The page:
Eurogamer: Will your next game use the wand?
David Cage: It may. It may. I don't believe that every single game should be motion-controlled. It's great for certain types of game, but there are also games that you want to play just, you know, sitting on a couch.
But yeah, this is definitely something we are going to explore in the future.
Eurogamer: I have to touch on the games as art argument. I'm sorry. Which medium do you prefer to tell you a story?
David Cage: Interactivity. Games. This is why I'm here. Yes I'm interested in storytelling, but I'm not a frustrated writer or movie maker who couldn't make movies so he makes videogames. That's really not my case. I was born and raised on videogames and I am 40 years old today. I started playing on Oric-1, which is a very old computer, and then I played pretty much every single console, or computer, since then. It's a part of my culture, but it's exciting for me to try to be a pioneer, to try to be explore new ways of doing things. I'm not a frustrated movie maker, honestly: I'm here because I decided to be here.
Eurogamer: Would you ever make a movie?
David Cage: It's not one of my dreams, to be honest. It's not like I wake up in the morning and say, "Oh I should make a movie one day." No. No. Maybe it will happen one day, if it makes sense, if I believe I'm capable of doing it. But it's not one of my goals in life.
Eurogamer: Let's get back to Heavy Rain. There are loads of possibilities in each scene, not only how you can succeed, but also how you can fail. And failing, as you mentioned, is also progressing, and can unlock other paths in subsequent stories. How many times can one person replay the game?
David Cage: There is a huge replayability value to the game if you want to see every single scene, every single animation and sequence. There are so many different consequences that there's no real clear answer about how many ways there are. What I like about people who play it once is that you never know what would have happened if you did something different. It's like real-life. You never know what would have happened if you made a different choice - if you married another woman, if you had done something completely different. I like that people can enjoy the game that way. But I'm sure there will be hardcore gamers who will want to see all possible endings.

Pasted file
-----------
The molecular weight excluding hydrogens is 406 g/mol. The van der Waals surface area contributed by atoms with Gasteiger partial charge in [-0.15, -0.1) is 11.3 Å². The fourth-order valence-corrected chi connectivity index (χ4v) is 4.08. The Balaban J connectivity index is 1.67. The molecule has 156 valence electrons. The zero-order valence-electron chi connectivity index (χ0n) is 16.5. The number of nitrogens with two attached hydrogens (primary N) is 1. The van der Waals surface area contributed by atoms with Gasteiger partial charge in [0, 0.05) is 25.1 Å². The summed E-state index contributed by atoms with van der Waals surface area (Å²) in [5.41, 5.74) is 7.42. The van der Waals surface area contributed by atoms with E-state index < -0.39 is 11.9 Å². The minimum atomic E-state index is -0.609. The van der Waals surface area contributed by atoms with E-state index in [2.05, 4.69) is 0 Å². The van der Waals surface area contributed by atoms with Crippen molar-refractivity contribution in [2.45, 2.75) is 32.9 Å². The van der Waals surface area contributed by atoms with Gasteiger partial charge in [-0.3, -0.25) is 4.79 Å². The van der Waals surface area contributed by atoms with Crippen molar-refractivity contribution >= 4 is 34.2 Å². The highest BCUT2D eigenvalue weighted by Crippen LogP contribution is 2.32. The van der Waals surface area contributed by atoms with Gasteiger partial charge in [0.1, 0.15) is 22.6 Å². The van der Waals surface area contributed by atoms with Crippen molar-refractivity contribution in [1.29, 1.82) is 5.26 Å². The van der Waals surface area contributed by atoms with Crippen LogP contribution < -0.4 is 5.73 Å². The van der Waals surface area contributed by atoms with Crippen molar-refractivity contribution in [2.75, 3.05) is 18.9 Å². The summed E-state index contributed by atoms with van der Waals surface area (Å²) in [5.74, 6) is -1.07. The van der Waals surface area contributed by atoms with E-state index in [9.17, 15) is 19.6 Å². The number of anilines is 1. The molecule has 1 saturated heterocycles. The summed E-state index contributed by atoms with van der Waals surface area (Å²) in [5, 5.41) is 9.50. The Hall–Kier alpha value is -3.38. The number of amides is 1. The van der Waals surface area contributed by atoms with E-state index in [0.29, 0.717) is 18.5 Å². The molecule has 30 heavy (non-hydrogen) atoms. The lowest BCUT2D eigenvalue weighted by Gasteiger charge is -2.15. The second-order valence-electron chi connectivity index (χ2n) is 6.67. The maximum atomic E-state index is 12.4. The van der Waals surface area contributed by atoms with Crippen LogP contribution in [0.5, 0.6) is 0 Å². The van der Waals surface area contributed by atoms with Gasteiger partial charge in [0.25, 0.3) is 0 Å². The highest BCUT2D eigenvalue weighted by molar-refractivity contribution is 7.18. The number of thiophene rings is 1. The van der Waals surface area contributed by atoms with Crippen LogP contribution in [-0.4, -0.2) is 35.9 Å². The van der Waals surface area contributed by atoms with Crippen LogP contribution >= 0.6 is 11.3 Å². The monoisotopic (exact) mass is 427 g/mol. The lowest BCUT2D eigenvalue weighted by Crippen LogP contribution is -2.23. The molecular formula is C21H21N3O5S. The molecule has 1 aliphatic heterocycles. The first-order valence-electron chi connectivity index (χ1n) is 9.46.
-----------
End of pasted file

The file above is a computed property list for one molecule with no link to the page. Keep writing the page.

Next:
Eurogamer: The characters of Heavy Rain must have been in your head now for a very long time. Are you bored of them yet?
David Cage: Oh no, no - honestly, no. What is really amazing for me is to see the scenes taking shape and slowly getting where I want them to be. Slowly but surely you start to see the emotion. It's doing black magic: every scene is doing black magic. It's really amazing. It's a very interesting process for me.
Eurogamer: You said there are around 70 scenes. How long will I need to finish Heavy Rain, assuming I play through each scene once?
David Cage: Our current assessment is that the game is going to be around 10 hours.
Eurogamer: Have you thought about what you're going to do with Heavy Rain after release?
David Cage: Yeah, er, yeah.
Eurogamer: What are you going to do with Heavy Rain after release?
David Cage: Well we're talking about the possibility of DLC, probably telling prequels about the characters, where they come from, what happened to them before Heavy Rain. This is still in discussion, but is something we're thinking about.
Eurogamer: You talk highly of your relationship with Sony and you obviously have a working PS3 engine now. Is your foreseeable future with Sony?
David Cage: Yeah. You know, it really depends on what will happen with Heavy Rain. We're really happy with our relationship so far, and we're really glad Sony gave us a chance. Now we feel like we have to give them something back and make a commercial success of this game. We need to show them that we deserve their trust. We hope to do that, and we will see from there what happens.
It's a platform that we love and enjoy working on.
Eurogamer: There are demos of Heavy Rain on show here. Will we see one on PlayStation Network prior to the game's 2010 release?
David Cage: There will be a demo of Heavy Rain. It's a very difficult game to demo and it's always a double-edged thing with demos. My biggest fear is that if we show one scene, people will think, "Oh it's 70 times this scene, doing the same thing." It's not the case: every single scene is unique with different characters, different environments, different gameplay. It's impossible to convey that - we'd have to release 10 demos.
It's a frustrating situation, because if you don't release a demo, people may think you have something to hide, which is really not the case. But at the same time we want to make sure the demo we show really reflects and gives an idea of what the game is really about.
Eurogamer: My last question, and I record this for a reason, is can I have a cameo in your next game please?
David Cage: Hahaha. You can! We've done that before. All the characters in Heavy Rain are based on scans we took at the Parc de la Villette in Paris. There are some faces of real people in the game, which is really fun.
David Cage is the founder and co-CEO of Quantic Dream. Video highlights from this interview can be found on Eurogamer TV.